Sunday, July 24, 2011

Writing helps for hacks

When I first decided to give up on writing something I could be proud of and focus on writing something I could complete (and possibly get paid for), I wanted to keep my plots as formulaic as possible. But, when I sat down at my computer, I found that I could not remember a single plot formula. In fact, I'm not sure I've ever heard these alleged formulas spelled out, except for the ones that start “boy meets girl.” As a hopeless unromantic, that didn't seem to help.

I took to googling “plot formulas,” “formula fiction,” etc. to get inspired. Would you believe that search came up with nothing?

Finally, thanks to the good folks at i09, I have a nice, simple list to get started on:

I realize that this particular inspiration is not their intention. But it's working out great for me.

Wednesday, July 6, 2011

Recommending the Low Life

I have tried and tried to get my friends to read Jeremy Clarke's weekly columns in The Spectator (the British magThe American Spectator, a completely different publication, is much more political, or maybe both are equally political only I'm too unfamiliar with UK politics to see it). For the most part, I have failed. I'm not sure whymaybe none of my friends has a sense of humor.

But youyou—you have a sense of humor. So you should definitely read this. You might think it's pointless. But does it really need a point? You might think that it comes with too little background information, that you don't know who this Clarke person is, why he's in Switzerland, why he cares if anyone knows Taki, and, most importantly, who the heck is Trev? But these are small matters. Trev is just this guy with a surreal problem. And Jeremy Clarke is nothing if not the best at painting a picture of surreal problems.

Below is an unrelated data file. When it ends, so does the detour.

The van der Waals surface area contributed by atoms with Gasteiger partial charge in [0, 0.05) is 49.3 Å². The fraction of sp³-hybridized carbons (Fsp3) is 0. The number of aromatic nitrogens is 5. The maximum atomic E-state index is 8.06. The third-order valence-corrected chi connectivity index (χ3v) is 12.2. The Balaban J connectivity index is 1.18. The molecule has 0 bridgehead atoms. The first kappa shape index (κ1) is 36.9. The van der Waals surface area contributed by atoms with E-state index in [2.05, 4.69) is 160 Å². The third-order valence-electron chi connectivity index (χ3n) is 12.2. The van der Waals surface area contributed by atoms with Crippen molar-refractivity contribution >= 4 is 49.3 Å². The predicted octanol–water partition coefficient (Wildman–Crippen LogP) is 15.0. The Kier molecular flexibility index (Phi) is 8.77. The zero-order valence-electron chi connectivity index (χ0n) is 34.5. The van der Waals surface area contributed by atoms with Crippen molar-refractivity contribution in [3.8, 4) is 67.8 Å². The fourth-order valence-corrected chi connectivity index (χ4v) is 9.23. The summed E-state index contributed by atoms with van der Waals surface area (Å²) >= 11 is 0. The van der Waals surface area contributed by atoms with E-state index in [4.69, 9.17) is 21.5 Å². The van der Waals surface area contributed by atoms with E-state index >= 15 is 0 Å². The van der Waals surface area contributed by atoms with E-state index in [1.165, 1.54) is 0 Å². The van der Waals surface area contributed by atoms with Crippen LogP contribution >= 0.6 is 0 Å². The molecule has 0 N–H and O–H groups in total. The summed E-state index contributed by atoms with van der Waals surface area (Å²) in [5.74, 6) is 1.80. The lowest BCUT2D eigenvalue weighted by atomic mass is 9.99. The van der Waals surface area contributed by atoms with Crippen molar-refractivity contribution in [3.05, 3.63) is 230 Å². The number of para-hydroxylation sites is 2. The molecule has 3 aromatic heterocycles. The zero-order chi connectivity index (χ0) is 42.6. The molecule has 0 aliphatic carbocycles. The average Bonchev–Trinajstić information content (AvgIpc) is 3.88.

(I can actually explain who Trev is if anyone cares to ask. He was introduced into the Low Life several years ago, when Jeremy was infatuated with Sharon. But really, if you give him a chance, it's a great read without knowing all about Sharon.)

Friday, July 1, 2011

Who are we, really? And can I be someone else?

Reading Anne Lower's guest post at Save the Cat reminded me that, as a writer, I'm still not sure what my “voice” sounds like. I did submit a random essay about birds to this one time, and was told that I Write Like … drum roll … Neil Gaiman! But I'm not entirely sure that's true.

Although it's very exciting all the same. I write like Neil Gaiman and have way more time to post on my blog than he does. Tell your friends.

But really, I just haven't produced enough finished work to have a true sense of what makes my writing mine. If I could steal any one author's voice, it would without a doubt be Raymond Chandler's. One of my favorite books—possibly my all-time favorite—is Farewell, My Lovely. That thing is practically all voice, which might be off-putting to some. He devotes so much effort to establishing the atmosphere that it's easy to lose track of the plot, and the characters, and whose murder are we investigating again? Wait, that was a murder? I thought he just, ummmm—the only violent death I can remember was the nightclub owner who was in the wrong place at the wrong time...

So that would be my preferred voice. Neil Gaiman comes a close second. And in third—hmmm, I'll have to think about that one.

While my current (and previous) project is a fantasy, ideally I would like my writing to make reality feel fantastic, the way Farewell does. Chandler makes the real Southern California as mysterious and dramatic as, say, the Bladerunner Southern California. Of course, from a 21st-century perspective, one could just dismiss that as the effect of the passage of time. But I'm pretty sure that actual life in 1930s LA did not feel nearly as much like a dystopian scifi movie as one might hope.

Anyone out there have an idea of how to find one's voice?

Plot Device

Pretty cool short by Red Giant:

Plot Device from Red Giant on Vimeo.